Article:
• This same theology crystalized in the Scriptural narrative, associated with a particular oracle by Nathan the prophet, regarding the future of the Davidic dynasty (2 Samuel 7:8-16). The critical and interpretive difficulties regarding this section are considerable, and cannot be delved into here. The prayer of David following in 2 Sam 7:18-29 must be read in context, along with the parallel(s) in Psalm 89 (cf. also 2 Sam 22:44-51 / Ps 18:44-51).
  • The so-called Deuteronomic history (Judges–Kings) uses an ethical and narrative framework, comparing the good and wicked kings, according to the extent to which they followed the way of the Lord—defined, in part, in terms of the example of David (“as David his Father did”, 1 Kings 9:4; 11:4-6, 33-34, etc). David thus serves, in many ways, as the model/ideal ruler. Historical circumstances clearly showed that the promise regarding the Davidic dynasty was conditional—his descendants would maintain rule only so far as they remained faithful and obedient to God (cf. 1 Kings 11:9-13, 31-39). Thus the oracle of Nathan would be (re)interpreted to allow for a (temporary) end to Davidic kingship.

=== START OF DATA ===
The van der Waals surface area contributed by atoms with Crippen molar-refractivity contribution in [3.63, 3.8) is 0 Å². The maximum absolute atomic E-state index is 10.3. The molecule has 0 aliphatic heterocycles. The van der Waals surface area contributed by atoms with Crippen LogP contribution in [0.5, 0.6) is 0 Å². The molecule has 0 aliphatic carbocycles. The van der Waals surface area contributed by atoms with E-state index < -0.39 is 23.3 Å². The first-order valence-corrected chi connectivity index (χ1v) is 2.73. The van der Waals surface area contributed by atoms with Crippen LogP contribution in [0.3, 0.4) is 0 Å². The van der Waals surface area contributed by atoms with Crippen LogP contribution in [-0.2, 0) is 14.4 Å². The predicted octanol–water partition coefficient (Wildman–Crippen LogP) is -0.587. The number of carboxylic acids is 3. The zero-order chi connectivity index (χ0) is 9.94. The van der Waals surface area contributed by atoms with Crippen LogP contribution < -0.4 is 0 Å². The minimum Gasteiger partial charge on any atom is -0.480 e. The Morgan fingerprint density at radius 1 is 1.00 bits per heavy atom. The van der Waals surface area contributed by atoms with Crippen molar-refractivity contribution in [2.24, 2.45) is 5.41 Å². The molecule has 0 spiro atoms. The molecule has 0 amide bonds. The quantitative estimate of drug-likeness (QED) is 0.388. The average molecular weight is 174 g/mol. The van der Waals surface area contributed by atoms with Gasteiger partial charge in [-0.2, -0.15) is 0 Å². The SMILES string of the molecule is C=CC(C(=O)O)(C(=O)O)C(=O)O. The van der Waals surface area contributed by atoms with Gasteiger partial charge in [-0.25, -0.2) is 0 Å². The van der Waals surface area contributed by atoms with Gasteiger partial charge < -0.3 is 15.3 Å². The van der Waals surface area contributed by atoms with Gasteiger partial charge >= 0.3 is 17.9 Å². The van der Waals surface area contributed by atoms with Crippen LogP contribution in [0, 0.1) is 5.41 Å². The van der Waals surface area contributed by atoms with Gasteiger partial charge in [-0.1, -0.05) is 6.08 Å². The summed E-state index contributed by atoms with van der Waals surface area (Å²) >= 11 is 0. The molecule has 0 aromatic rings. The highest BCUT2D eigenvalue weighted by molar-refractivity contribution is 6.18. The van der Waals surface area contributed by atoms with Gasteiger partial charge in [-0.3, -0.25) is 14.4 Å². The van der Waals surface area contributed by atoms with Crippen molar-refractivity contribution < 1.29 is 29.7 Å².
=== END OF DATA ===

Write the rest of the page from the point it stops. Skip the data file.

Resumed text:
• The Davidic promise is given new form in the oracles of the prophets Jeremiah and Ezekiel, in the historical context of the fall of Judah and the Babylonian exile. Jer 23:5ff declares that God will raise for David “a righteous sprout [qyD!x* jm^x#]” who will rule as king. The same expression and message is found in Jer 33:14-16ff. That these prophecies point to the future, in contrast to the historical circumstances in the prophet’s own time, is indicated by the surrounding context (cf. Jer 22:30; 33:19-26). In Ezekiel 34:23-24, there is a similar promise that God raise up for Israel “one shepherd, my servant David”; cf. also Ezek 37:24-25.